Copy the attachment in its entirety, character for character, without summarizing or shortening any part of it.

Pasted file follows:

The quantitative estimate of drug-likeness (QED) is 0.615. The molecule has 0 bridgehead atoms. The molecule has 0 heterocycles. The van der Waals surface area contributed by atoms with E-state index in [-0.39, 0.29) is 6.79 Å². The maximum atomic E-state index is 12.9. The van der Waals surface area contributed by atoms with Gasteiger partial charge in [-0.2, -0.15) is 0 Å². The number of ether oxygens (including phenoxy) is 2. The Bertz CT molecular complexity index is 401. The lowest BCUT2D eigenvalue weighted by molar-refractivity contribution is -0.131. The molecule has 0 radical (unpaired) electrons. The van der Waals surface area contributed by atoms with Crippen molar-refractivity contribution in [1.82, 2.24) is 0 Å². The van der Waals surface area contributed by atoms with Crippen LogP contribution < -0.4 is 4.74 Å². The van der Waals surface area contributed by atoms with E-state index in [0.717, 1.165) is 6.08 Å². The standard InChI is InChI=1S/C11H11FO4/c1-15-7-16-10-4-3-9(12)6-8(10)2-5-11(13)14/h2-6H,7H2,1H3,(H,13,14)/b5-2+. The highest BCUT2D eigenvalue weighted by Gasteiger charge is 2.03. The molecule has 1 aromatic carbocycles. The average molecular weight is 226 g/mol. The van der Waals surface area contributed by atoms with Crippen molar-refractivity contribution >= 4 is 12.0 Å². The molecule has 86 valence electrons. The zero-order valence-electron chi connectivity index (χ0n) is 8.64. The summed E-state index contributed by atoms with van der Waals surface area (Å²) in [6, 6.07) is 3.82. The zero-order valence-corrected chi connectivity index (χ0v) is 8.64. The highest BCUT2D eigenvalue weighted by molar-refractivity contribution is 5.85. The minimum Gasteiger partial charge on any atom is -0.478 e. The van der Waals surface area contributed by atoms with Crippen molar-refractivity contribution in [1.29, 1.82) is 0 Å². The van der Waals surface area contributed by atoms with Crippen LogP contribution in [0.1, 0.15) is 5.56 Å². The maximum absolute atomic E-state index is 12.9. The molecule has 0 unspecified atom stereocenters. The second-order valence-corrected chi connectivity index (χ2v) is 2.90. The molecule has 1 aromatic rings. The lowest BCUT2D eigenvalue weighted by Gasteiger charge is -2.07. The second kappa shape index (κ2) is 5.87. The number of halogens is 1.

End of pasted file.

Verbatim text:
The quantitative estimate of drug-likeness (QED) is 0.615. The molecule has 0 bridgehead atoms. The molecule has 0 heterocycles. The van der Waals surface area contributed by atoms with E-state index in [-0.39, 0.29) is 6.79 Å². The maximum atomic E-state index is 12.9. The van der Waals surface area contributed by atoms with Gasteiger partial charge in [-0.2, -0.15) is 0 Å². The number of ether oxygens (including phenoxy) is 2. The Bertz CT molecular complexity index is 401. The lowest BCUT2D eigenvalue weighted by molar-refractivity contribution is -0.131. The molecule has 0 radical (unpaired) electrons. The van der Waals surface area contributed by atoms with Crippen molar-refractivity contribution in [1.82, 2.24) is 0 Å². The van der Waals surface area contributed by atoms with Crippen LogP contribution < -0.4 is 4.74 Å². The van der Waals surface area contributed by atoms with E-state index in [0.717, 1.165) is 6.08 Å². The standard InChI is InChI=1S/C11H11FO4/c1-15-7-16-10-4-3-9(12)6-8(10)2-5-11(13)14/h2-6H,7H2,1H3,(H,13,14)/b5-2+. The highest BCUT2D eigenvalue weighted by Gasteiger charge is 2.03. The molecule has 1 aromatic carbocycles. The average molecular weight is 226 g/mol. The van der Waals surface area contributed by atoms with Crippen molar-refractivity contribution >= 4 is 12.0 Å². The molecule has 86 valence electrons. The zero-order valence-electron chi connectivity index (χ0n) is 8.64. The summed E-state index contributed by atoms with van der Waals surface area (Å²) in [6, 6.07) is 3.82. The zero-order valence-corrected chi connectivity index (χ0v) is 8.64. The highest BCUT2D eigenvalue weighted by molar-refractivity contribution is 5.85. The minimum Gasteiger partial charge on any atom is -0.478 e. The van der Waals surface area contributed by atoms with Crippen molar-refractivity contribution in [1.29, 1.82) is 0 Å². The van der Waals surface area contributed by atoms with Crippen LogP contribution in [0.1, 0.15) is 5.56 Å². The maximum absolute atomic E-state index is 12.9. The molecule has 0 unspecified atom stereocenters. The second-order valence-corrected chi connectivity index (χ2v) is 2.90. The molecule has 1 aromatic rings. The lowest BCUT2D eigenvalue weighted by Gasteiger charge is -2.07. The second kappa shape index (κ2) is 5.87. The number of halogens is 1.